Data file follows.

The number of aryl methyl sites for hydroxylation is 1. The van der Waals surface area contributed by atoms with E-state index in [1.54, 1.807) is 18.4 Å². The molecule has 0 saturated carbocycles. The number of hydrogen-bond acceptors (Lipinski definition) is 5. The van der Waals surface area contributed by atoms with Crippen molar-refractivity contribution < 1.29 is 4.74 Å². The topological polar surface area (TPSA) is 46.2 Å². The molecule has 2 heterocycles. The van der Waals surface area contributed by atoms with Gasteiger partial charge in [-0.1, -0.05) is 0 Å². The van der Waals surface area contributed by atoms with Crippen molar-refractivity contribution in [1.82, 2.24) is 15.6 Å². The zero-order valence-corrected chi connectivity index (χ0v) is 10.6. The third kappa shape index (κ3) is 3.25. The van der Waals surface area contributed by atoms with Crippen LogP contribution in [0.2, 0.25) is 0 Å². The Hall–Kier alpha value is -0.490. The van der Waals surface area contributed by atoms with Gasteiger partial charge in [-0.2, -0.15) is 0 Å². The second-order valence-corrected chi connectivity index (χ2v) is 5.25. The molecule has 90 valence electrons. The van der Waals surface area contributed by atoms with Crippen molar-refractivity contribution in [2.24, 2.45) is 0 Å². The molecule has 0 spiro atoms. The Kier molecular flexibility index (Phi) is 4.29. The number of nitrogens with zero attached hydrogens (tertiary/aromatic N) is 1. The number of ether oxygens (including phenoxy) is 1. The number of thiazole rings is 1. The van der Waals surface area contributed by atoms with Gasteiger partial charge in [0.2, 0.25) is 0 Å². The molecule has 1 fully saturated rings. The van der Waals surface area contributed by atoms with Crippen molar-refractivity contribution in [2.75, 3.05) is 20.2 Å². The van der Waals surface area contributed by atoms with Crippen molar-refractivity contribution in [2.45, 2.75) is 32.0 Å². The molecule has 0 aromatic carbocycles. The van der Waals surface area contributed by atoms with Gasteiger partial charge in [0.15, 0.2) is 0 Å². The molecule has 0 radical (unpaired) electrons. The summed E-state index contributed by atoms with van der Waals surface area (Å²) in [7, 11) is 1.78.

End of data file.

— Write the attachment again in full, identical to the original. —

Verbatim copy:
The number of aryl methyl sites for hydroxylation is 1. The van der Waals surface area contributed by atoms with E-state index in [1.54, 1.807) is 18.4 Å². The molecule has 0 saturated carbocycles. The number of hydrogen-bond acceptors (Lipinski definition) is 5. The van der Waals surface area contributed by atoms with Crippen molar-refractivity contribution < 1.29 is 4.74 Å². The topological polar surface area (TPSA) is 46.2 Å². The molecule has 2 heterocycles. The van der Waals surface area contributed by atoms with Gasteiger partial charge in [-0.1, -0.05) is 0 Å². The van der Waals surface area contributed by atoms with Crippen molar-refractivity contribution in [1.82, 2.24) is 15.6 Å². The zero-order valence-corrected chi connectivity index (χ0v) is 10.6. The third kappa shape index (κ3) is 3.25. The van der Waals surface area contributed by atoms with Crippen LogP contribution in [0.2, 0.25) is 0 Å². The Hall–Kier alpha value is -0.490. The van der Waals surface area contributed by atoms with Gasteiger partial charge in [-0.2, -0.15) is 0 Å². The second-order valence-corrected chi connectivity index (χ2v) is 5.25. The molecule has 90 valence electrons. The van der Waals surface area contributed by atoms with Crippen molar-refractivity contribution in [2.24, 2.45) is 0 Å². The molecule has 0 spiro atoms. The Kier molecular flexibility index (Phi) is 4.29. The number of nitrogens with zero attached hydrogens (tertiary/aromatic N) is 1. The number of ether oxygens (including phenoxy) is 1. The number of thiazole rings is 1. The van der Waals surface area contributed by atoms with Gasteiger partial charge in [0.2, 0.25) is 0 Å². The molecule has 1 fully saturated rings. The van der Waals surface area contributed by atoms with Crippen molar-refractivity contribution in [2.75, 3.05) is 20.2 Å². The van der Waals surface area contributed by atoms with Crippen molar-refractivity contribution in [2.45, 2.75) is 32.0 Å². The molecule has 0 aromatic carbocycles. The van der Waals surface area contributed by atoms with Gasteiger partial charge in [0.15, 0.2) is 0 Å². The molecule has 0 radical (unpaired) electrons. The summed E-state index contributed by atoms with van der Waals surface area (Å²) in [7, 11) is 1.78.